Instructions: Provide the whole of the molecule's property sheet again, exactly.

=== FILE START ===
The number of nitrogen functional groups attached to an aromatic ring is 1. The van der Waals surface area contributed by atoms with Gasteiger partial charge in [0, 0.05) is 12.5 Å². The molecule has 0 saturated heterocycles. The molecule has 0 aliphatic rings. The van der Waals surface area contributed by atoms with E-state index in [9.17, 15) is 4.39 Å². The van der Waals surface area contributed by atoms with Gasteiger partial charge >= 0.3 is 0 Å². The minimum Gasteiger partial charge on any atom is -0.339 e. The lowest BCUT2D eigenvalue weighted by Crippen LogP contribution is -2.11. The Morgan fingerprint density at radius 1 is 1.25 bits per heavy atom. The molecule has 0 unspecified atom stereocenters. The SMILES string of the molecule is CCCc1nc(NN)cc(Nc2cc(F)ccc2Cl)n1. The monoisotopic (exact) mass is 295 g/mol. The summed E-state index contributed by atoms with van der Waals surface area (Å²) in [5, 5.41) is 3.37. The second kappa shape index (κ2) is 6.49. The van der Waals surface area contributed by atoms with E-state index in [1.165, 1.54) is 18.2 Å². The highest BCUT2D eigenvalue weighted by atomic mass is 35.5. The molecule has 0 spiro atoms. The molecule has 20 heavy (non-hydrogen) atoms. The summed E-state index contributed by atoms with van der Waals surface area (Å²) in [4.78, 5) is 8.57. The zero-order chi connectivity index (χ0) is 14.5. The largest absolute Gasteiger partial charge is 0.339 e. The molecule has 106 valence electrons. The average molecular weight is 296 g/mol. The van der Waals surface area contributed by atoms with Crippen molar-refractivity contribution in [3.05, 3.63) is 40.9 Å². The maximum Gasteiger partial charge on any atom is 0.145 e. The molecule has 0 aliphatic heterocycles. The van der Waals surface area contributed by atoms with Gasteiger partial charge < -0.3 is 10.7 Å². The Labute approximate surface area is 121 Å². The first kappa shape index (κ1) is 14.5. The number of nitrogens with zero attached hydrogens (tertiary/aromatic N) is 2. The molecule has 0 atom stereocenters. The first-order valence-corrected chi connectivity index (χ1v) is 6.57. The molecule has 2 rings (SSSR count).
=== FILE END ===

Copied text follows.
The number of nitrogen functional groups attached to an aromatic ring is 1. The van der Waals surface area contributed by atoms with Gasteiger partial charge in [0, 0.05) is 12.5 Å². The molecule has 0 saturated heterocycles. The molecule has 0 aliphatic rings. The van der Waals surface area contributed by atoms with E-state index in [9.17, 15) is 4.39 Å². The van der Waals surface area contributed by atoms with Gasteiger partial charge >= 0.3 is 0 Å². The minimum Gasteiger partial charge on any atom is -0.339 e. The lowest BCUT2D eigenvalue weighted by Crippen LogP contribution is -2.11. The Morgan fingerprint density at radius 1 is 1.25 bits per heavy atom. The molecule has 0 unspecified atom stereocenters. The SMILES string of the molecule is CCCc1nc(NN)cc(Nc2cc(F)ccc2Cl)n1. The monoisotopic (exact) mass is 295 g/mol. The summed E-state index contributed by atoms with van der Waals surface area (Å²) in [5, 5.41) is 3.37. The second kappa shape index (κ2) is 6.49. The van der Waals surface area contributed by atoms with E-state index in [1.165, 1.54) is 18.2 Å². The highest BCUT2D eigenvalue weighted by atomic mass is 35.5. The molecule has 0 spiro atoms. The molecule has 20 heavy (non-hydrogen) atoms. The summed E-state index contributed by atoms with van der Waals surface area (Å²) in [4.78, 5) is 8.57. The zero-order chi connectivity index (χ0) is 14.5. The largest absolute Gasteiger partial charge is 0.339 e. The molecule has 106 valence electrons. The average molecular weight is 296 g/mol. The van der Waals surface area contributed by atoms with Crippen molar-refractivity contribution in [3.05, 3.63) is 40.9 Å². The maximum Gasteiger partial charge on any atom is 0.145 e. The molecule has 0 aliphatic heterocycles. The van der Waals surface area contributed by atoms with Gasteiger partial charge < -0.3 is 10.7 Å². The Labute approximate surface area is 121 Å². The first kappa shape index (κ1) is 14.5. The number of nitrogens with zero attached hydrogens (tertiary/aromatic N) is 2. The molecule has 0 atom stereocenters. The first-order valence-corrected chi connectivity index (χ1v) is 6.57. The molecule has 2 rings (SSSR count).